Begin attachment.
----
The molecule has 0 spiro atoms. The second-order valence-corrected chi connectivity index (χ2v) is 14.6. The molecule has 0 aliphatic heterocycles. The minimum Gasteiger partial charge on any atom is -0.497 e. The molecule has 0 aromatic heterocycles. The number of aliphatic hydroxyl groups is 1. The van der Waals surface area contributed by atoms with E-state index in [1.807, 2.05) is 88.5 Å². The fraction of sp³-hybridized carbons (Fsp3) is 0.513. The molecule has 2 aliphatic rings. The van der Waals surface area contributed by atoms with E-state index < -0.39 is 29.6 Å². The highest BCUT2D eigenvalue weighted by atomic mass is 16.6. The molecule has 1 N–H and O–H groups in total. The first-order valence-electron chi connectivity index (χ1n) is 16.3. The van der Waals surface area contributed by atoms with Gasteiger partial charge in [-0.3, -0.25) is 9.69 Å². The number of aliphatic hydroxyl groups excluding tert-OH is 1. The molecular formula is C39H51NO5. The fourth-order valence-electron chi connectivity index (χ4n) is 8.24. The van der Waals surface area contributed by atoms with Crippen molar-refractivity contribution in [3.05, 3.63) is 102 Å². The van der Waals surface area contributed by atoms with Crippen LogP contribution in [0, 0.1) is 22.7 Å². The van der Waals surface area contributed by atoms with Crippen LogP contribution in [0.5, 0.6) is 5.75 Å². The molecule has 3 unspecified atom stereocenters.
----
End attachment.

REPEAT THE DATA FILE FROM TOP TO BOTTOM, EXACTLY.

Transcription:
The molecule has 0 spiro atoms. The second-order valence-corrected chi connectivity index (χ2v) is 14.6. The molecule has 0 aliphatic heterocycles. The minimum Gasteiger partial charge on any atom is -0.497 e. The molecule has 0 aromatic heterocycles. The number of aliphatic hydroxyl groups is 1. The van der Waals surface area contributed by atoms with E-state index in [1.807, 2.05) is 88.5 Å². The fraction of sp³-hybridized carbons (Fsp3) is 0.513. The molecule has 2 aliphatic rings. The van der Waals surface area contributed by atoms with E-state index < -0.39 is 29.6 Å². The highest BCUT2D eigenvalue weighted by atomic mass is 16.6. The molecule has 1 N–H and O–H groups in total. The first-order valence-electron chi connectivity index (χ1n) is 16.3. The van der Waals surface area contributed by atoms with Gasteiger partial charge in [-0.3, -0.25) is 9.69 Å². The number of aliphatic hydroxyl groups excluding tert-OH is 1. The molecular formula is C39H51NO5. The fourth-order valence-electron chi connectivity index (χ4n) is 8.24. The van der Waals surface area contributed by atoms with Crippen molar-refractivity contribution in [3.05, 3.63) is 102 Å². The van der Waals surface area contributed by atoms with Crippen LogP contribution in [0, 0.1) is 22.7 Å². The van der Waals surface area contributed by atoms with Crippen LogP contribution in [0.5, 0.6) is 5.75 Å². The molecule has 3 unspecified atom stereocenters.